Avenger is here for all to see

TRAVEL-MODE: Gisborne Aviation Preservation Society’s Grumman Avenger World War 2 torpedo bomber arrived on the back of a truck last week. This plane has folding wings for use on aircraft carriers. GAPS spokesman Granville Jones said Fulton Hogan brought her back, with special thanks to Alf Turner the chief and driver of a pilot vehicle, Patrick Dooling the “gofer” who also drove a pilot vehicle, and Kevin Brown the driver of the rig bringing her through. Pictures by Liam Clayton
Gisborne Aviation Preservation Society chief executive Roger van der Zanden fits and checks the propeller. Pictures by Granville Jones
Roger van der Zan Den, Classic Aircraft Museum’s Bruce Chapman (in the cockpit) and GAPS member Doug Bell fit and check the propeller and learn how to start her up.
At the first try, the old warbird roared into life with a puff of smoke.

Gisborne’s Grumman Avenger fighter bomber is back and ready for people to see and hear.

Gisborne Aircraft Preservation Society spokesman Granville Jones says the Grumman has been returned after a four-year rebuilding programme at Tauranga.

She arrived as planned in the early hours of the morning on Monday, October 28.

“She was lifted off the trailer and moved inside our hangar. This week some of the people who rebuilt her at Tauranga came through and refitted her propellor so we could give her a run.

“We pushed her outside and pressed the start button and with a great cloud of smoke, she roared into life,” Mr Jones said.

Although she will never fly again, the Avenger is complete. Her engine is able to run and her wings able to fold.

GAPS is happy to invite the people of Gisborne to check her out on any Sunday between 10am and 1pm.

“She is your aeroplane, so you are welcome to come and look her over. The charge is only a $2 coin for adults and a $1 coin for children.

Mr Jones hopes some might wish to join GAPS and come along and work on its projects.

GAPS is also building up to its next air show on January 9.

Supplied to the US Navy, this aircraft (NZ2505) has a strong connection with Gisborne. She was the first Avenger to arrive on the strength of the RNZAF when she arrived at Darton Field in 1943.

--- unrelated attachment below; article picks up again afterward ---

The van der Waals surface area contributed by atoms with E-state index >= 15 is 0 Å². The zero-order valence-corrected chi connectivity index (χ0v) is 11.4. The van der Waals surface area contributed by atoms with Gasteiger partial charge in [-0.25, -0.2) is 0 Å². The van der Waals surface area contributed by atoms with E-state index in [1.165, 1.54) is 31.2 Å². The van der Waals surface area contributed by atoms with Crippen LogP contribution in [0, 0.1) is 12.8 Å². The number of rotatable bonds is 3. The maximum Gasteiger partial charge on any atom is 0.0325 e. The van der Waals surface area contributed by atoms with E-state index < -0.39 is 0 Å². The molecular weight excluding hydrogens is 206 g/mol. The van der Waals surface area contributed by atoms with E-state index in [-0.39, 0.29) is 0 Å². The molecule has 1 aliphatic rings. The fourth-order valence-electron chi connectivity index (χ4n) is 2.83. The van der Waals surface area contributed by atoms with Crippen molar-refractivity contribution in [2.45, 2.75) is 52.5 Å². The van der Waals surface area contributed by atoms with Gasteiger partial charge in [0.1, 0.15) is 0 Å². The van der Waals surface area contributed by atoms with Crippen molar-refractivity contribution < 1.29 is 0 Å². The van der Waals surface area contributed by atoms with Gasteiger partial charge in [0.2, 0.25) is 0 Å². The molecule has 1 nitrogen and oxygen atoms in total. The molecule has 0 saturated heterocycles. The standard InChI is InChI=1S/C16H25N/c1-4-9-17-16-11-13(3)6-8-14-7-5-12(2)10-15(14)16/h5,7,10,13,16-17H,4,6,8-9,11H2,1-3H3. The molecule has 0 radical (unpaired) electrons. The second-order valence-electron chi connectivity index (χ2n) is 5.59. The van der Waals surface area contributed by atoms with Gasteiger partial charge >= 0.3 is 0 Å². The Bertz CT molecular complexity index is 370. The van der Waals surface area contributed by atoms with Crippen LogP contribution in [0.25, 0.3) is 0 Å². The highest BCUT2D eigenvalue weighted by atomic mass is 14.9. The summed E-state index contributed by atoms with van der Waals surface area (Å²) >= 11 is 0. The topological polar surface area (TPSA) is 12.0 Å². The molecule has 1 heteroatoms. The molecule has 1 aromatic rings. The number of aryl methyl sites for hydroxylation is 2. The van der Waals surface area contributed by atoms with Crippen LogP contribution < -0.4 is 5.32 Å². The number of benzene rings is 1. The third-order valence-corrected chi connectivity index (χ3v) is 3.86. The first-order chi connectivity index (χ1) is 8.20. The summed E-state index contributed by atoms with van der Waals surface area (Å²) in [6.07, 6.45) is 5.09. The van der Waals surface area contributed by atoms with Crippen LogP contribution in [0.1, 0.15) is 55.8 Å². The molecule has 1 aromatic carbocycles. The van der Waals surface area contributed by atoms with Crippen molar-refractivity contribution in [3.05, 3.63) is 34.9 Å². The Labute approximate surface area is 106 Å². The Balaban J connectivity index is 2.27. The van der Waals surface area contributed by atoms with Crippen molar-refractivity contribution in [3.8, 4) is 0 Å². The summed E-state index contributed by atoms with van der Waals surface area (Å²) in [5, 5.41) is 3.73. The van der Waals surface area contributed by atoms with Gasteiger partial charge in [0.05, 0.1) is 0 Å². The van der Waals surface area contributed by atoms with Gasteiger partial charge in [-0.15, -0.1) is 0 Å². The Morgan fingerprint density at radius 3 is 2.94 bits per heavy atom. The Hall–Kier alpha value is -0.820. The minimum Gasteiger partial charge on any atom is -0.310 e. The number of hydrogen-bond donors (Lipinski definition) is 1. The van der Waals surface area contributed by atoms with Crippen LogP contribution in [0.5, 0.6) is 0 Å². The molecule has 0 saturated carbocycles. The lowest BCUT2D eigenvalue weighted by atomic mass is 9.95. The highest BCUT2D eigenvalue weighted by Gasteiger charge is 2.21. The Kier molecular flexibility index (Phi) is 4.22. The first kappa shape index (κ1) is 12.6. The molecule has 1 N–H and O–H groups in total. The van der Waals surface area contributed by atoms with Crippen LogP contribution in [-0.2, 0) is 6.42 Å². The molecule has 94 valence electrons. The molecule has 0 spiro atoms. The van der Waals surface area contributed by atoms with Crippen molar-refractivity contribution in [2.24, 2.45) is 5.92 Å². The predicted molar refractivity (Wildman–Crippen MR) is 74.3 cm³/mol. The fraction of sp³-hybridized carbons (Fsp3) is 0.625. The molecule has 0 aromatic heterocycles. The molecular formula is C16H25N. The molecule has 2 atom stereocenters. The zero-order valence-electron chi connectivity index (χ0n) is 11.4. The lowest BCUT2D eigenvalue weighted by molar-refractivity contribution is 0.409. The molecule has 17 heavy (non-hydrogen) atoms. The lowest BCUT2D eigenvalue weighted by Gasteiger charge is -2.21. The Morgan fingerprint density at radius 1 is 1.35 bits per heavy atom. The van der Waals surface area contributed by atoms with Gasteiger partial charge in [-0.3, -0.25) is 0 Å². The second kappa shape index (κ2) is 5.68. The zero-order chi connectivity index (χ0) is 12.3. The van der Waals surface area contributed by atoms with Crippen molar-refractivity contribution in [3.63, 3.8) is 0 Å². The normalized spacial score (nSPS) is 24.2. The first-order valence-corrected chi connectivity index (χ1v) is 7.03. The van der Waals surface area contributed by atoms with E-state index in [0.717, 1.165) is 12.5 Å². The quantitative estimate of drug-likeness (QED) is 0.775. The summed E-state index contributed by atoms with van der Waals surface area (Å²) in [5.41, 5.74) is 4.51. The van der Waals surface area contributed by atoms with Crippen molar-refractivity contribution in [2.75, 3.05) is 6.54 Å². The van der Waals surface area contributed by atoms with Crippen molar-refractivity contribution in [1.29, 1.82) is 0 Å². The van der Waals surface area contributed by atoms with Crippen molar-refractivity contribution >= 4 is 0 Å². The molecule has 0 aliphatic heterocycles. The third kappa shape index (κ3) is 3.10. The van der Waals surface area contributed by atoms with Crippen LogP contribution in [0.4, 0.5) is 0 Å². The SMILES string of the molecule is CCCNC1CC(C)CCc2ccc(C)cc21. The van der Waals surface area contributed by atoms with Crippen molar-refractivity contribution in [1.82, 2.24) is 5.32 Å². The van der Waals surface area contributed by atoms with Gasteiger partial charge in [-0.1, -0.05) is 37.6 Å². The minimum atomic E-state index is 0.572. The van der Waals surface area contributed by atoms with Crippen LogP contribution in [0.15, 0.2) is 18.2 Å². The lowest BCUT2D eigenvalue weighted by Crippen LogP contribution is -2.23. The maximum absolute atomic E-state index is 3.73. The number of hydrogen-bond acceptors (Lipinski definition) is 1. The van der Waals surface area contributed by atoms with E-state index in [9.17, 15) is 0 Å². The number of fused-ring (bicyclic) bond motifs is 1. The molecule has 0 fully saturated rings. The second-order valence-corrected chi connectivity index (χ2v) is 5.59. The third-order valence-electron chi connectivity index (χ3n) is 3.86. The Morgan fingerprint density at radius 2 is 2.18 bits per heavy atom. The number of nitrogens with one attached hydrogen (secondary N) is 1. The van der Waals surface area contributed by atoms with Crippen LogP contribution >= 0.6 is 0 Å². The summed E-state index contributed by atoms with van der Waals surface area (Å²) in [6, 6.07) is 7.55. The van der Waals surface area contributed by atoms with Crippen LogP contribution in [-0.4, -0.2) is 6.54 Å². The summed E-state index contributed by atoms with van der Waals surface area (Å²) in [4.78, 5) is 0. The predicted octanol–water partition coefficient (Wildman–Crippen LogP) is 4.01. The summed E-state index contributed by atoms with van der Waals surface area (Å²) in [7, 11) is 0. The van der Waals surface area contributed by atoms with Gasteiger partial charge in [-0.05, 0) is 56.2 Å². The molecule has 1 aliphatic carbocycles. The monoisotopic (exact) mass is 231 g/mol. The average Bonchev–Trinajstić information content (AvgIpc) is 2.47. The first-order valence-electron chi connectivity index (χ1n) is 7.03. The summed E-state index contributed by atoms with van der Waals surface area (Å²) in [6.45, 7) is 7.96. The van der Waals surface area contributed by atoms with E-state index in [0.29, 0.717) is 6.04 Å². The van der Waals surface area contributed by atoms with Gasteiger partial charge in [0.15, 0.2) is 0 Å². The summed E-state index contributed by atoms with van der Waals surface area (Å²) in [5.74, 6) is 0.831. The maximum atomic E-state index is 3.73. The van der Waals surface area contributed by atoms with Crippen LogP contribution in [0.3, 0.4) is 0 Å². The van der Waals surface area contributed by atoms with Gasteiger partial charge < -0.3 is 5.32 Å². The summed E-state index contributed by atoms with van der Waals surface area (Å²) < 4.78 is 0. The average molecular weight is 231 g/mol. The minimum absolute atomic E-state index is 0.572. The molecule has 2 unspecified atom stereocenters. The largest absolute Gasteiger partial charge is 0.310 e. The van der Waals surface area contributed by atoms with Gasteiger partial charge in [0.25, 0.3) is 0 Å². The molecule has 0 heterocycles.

She served as a training aircraft at Gisborne throughout the war.

Later she was in use for towing targets and in topdressing trials.

After the war, she was sold to Waimato Aviation but was put in a kids playground at Opunake Beach. She next appeared at the Silverstream transport museum in 1972, before being acquired as a source of spare parts for the restoration of another Avenger by the RNZAF Museum in 1987.

She was loaned and eventually gifted to GAPS in 1999, who loaned her to Classic Flyers for restoration in 2014.

She was returned to GAPS fully restored but not in flying condition. The engine runs and she will be able to taxi and fold her wings.​

  • This aircraft first flew in 1941 and had a role as a torpedo bomber, although it also flew with a 2000lb bomb load. It was developed in America for the US Navy and Marine Corps but was also used by the British and Canadian navies and the New Zealand Air force.

It was built with folding wings to serve on aircraft carriers but was used by New Zealand as a land-based bomber.

Almost 10,000 were built by Grumman and General Motors.

It was powered by a Wright Cyclone twin cyclone radial engine. It carried a crew of three — a pilot, turret gunner and a bombardier/radio operator. It was heavily armed with a turret gun and guns in the wings and under the tail. The Avenger was the heaviest single-engine aircraft used in the Second World War.